I was in for a culture shock on my first day at the Air Force Academy. It was 1976 and I was 22 years old. My locks were sheared and I felt like a lamb headed for slaughter. Breakfast with knife and fork under the watchful eyes of the waiter, wearing a tie for the first time, and the nightgown, yes a nightgown; an alien culture was prescribing new habits.
Healthy ragging, coaching by seniors and guidance from the instructors, all these helped in the initial breaking in. Our DNA mutated by the year-end. That one year of training helped me adapt to the new way of life. In the Air Force, dignity and honour, value systems and respect for women became the watchword and they appealed to me.
We were of a generation which believed that marriages are made in heaven. The stigma of separation was a psychological deterrent too. Marriage was still a responsibility and it was one in which we adjusted to differences. We played our roles and our wives played theirs. Separations were rare.
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I believed and I continue to believe that the Air Force environment helps preserve the institution. It was a large joint family in which seniors and concerned families were willing to pitch in to cement any cracks. Air Force law was a deterrent too. Very early at the Academy, we were cautioned that ‘Stealing the affection of a brother officer’s wife’ would invite court-martial. The threat of risking one’s career tends to minimise such attempts.
I credited the environment for all the good in the marriages in the Air Force. I was in for a rude shock though.
One summer morning, the Commandant summoned me to talk about an Officer. I had known Flt. Lt. Dey (name changed) for some time. Affable and disciplined, he was always positive and willing to do more than his share – a fine human being who was alive to the problems of his subordinates. He had married recently and his wife had joined him at the Academy.
I couldn’t believe what my Commandant was telling me. There had been murmurs. The neighbours had been hearing raised voices late at night. The Commandant was asking me to inquire about how the Officer was conducting himself in his marriage. I couldn’t associate Flt. Lt. Dey with any of this.
I spoke to the couple individually and jointly and I pieced it together. I realised that my belief that the Air Force was conducive to building strong marriages was misplaced. The very environment which I held sacrosanctly may have played its part.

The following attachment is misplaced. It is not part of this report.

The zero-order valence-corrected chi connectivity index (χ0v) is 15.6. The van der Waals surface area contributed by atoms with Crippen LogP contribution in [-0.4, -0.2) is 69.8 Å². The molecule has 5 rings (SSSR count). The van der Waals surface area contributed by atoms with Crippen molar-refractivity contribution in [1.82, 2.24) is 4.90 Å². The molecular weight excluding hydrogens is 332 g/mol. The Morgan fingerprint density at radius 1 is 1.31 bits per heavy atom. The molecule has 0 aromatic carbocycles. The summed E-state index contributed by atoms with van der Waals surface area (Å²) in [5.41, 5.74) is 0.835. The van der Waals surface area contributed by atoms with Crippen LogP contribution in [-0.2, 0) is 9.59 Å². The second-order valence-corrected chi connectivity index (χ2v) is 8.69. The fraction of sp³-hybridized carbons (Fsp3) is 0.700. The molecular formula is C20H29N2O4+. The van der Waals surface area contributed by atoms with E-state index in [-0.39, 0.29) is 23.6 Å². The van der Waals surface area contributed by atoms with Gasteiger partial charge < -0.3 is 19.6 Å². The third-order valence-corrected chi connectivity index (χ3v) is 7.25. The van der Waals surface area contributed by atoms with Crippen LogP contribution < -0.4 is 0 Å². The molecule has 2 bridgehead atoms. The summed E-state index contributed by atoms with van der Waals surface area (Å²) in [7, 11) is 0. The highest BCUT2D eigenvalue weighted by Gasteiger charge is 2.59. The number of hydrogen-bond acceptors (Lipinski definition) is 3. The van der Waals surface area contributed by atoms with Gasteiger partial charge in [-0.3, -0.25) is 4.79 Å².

The lady came from a cultural background that was vastly different from that of the Air Force. This was true for most of the serving personnel, too, but the difference was that we had a year’s training to help us adjust. She was all at sea in the new environment. Innocuous things had added up too. A practical joke was played on them on her first night at the Academy. Flt. Lt. Dey’s colleagues hid alarm clocks in his house that went off every hour. What should have been something to be laughed at over a cup of tea shocked her out of her comfort zone. Before she could come to terms with this, a large group of bachelors arrived late in the night for coffee and a nightcap. The newly-weds were being given the standard welcome.
Then came the formal welcome party at the mess. I had noticed that she looked scared and I had put it down to the strangeness of it all and thought she would adjust to it in due course. I now realise that this was where she had been put to the real test.
She saw women drinking. She didn’t know how to react when officers asked her for a dance.
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Her world came crashing down when she saw her husband informal dance with one of the ladies. The culture of the Air Force was conflicting with her upbringing. Her psyche fractured and the environment had done it.
In other professions, we can choose to change our jobs in order to move out of the environment. Not so in the Defence services.
I recommended counselling for the lady. I was still at the Academy when her parents took her away. This was followed by proceedings for separation.
It was then that I realised that relationships can be affected by the environment. In addition to personal compatibility, couples need to be aligned with the environment as well to build a wholesome relationship.